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ART: Ventura County | SIGHTS

Contrasting Views

Landscape works showcase local talent and differences in style.

September 03, 1998|JOSEF WOODARD | SPECIAL TO THE TIMES

Many of the artists featured in the show at the Ventura County Museum of History and Art will be familiar to those with even a cursory awareness of the region's art scene.

They tend to show up regularly in local galleries and participate in group shows and the county's art circuit.

But what a difference curatorial spin makes. The freshness of "Points of View: Landscape" is found in the context provided by curator Tim Schiffer. The exhibition is not only a showcase for local artists, but also an investigation into the radically different approaches to landscape art.

The studies in contrast begin at the entrance.

Flanking the front door of the gallery are the works of Jane McKinney, who creates moody and mythic landscape pastels, and the watercolor of Katherine McGuire, who depicts spare, airy views of Ventura's streets and structures.

In McGuire's hands, the place looks vaguely enchanted.

Richard Schaefer's acrylics on paper are similar to McKinney's in their odd, cropped perspectives and minimalist pictorial sense. In personalized ways, Norman Kirk and Don Fay show controlled and evocative use of watercolor, and the conventional landscapes of Doris Pederson and Constance Faye Haverlah contrast with Jacquelyn Cavish's "Red Flame and Jade," a strange, prickly slice of plant life.

Meredith Brooks Abbott shows her firm command of landscape painting tradition, but with local resonance: "Ventura River Outlet" is a dusky view of the site known--when the rain comes-- s a volatile juncture of nature and city. As locals know, the river will have its way.

The definition of landscape can also incorporate the social and civic realms, beyond the life of plants. Robert Thornton's floating assembly of brush strokes, tossed together with a free hand recalling Stuart Davis, portrays "Our Town" as a gauzy impression of a cityscape.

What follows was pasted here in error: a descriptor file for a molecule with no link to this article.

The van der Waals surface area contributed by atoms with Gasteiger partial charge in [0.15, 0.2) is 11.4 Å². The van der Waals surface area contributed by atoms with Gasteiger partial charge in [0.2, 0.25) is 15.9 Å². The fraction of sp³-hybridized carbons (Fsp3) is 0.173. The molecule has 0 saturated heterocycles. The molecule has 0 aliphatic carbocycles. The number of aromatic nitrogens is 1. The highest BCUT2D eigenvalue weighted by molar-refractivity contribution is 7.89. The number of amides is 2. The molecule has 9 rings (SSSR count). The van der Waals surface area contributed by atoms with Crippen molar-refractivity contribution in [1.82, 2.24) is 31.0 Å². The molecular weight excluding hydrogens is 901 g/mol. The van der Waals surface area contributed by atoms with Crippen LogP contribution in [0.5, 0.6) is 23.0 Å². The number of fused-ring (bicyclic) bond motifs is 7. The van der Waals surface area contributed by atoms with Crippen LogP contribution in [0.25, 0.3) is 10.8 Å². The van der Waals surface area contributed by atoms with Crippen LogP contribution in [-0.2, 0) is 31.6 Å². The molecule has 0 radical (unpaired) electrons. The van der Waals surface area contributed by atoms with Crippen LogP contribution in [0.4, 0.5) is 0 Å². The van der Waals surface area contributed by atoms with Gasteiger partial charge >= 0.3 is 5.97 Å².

Reality is more pressing for Lisa Kelly, and the presence of landmark buildings provides the compelling iconography of her super-realist paintings.

She shows a crisp, kitsch-filled portrait of the Bell Motel in Ventura, teeming with bright, over-baked colors and a naturally ironic adaptation of the city's mission lore.

Then there is the Granada Theater building, built before city codes lowered the skyline. Kelly views the edifice from a dizzyingly tilted angle, with children's goofy faces in the foreground.

Richard Peterson has often used art to illuminate more dimly lighted corners of the social landscape. Here, he relies on ink-jet prints to explore the armpits of "civilized" life. "Hobo Jungle" and a view from below a freeway underpass depict, with a fittingly fragile surface effect, out-of-sight spots that have been home to the homeless.

The two-person photographic contingent in the show reflects the importance of having something distinctive to say, a sense of personal values from behind the viewfinder. Jurgen Kuschnik's manipulated Polaroids, of tree limbs and plant details, appear as through a dream filter.

Michael Appuliese's Cibachrome images are understated documents of rolling tan fields in Tuscany. The arid plains resemble the euphemistic "California gold" of our regional geography.

One inventive variation on the landscape painting tradition comes courtesy of Hiroko Yoshimoto, whose "Flight Over Palos Verdes" is a fragmented landscape painting, chopped into bird-like shards of canvas assembled on the wall.

Another familiar artist, Nancy Whitman, shows new vigor and abandon in flamboyant views of Ojai and an interior scene thrumming with loose energy in the brushwork. Betty Saunders' palette, too, leans toward the hyper-vivid, but more muted than Whitman's.

Sharon Coughran-Rayden's pastel "View at Vacant Lot" divides its composition rationally, with its orderly geometric blocks of farm land.

Speaking of regulars on the scene, the formidable painter Gerd Koch has shown his work and been written about in this column frequently in recent months.

But he has hardly worn out his welcome, and his surging display of color and form, a landscape fed through a filter of abstraction, is a dazzling entry in the gallery.

Generally, the artists here are no strangers to the humble art world of the region, but the setting becomes them.

In the company of artists who deal with a common tradition in separate ways, the work takes on a collective purpose that transcends individual achievement. That's the beauty of context.

BE THERE

"Points of View: Landscape," through Sunday at Ventura County Museum of History and Art, 100 E. Main St., Ventura. Hours: 10 a.m.-5 p.m., Tuesday-Sunday; 653-0323.

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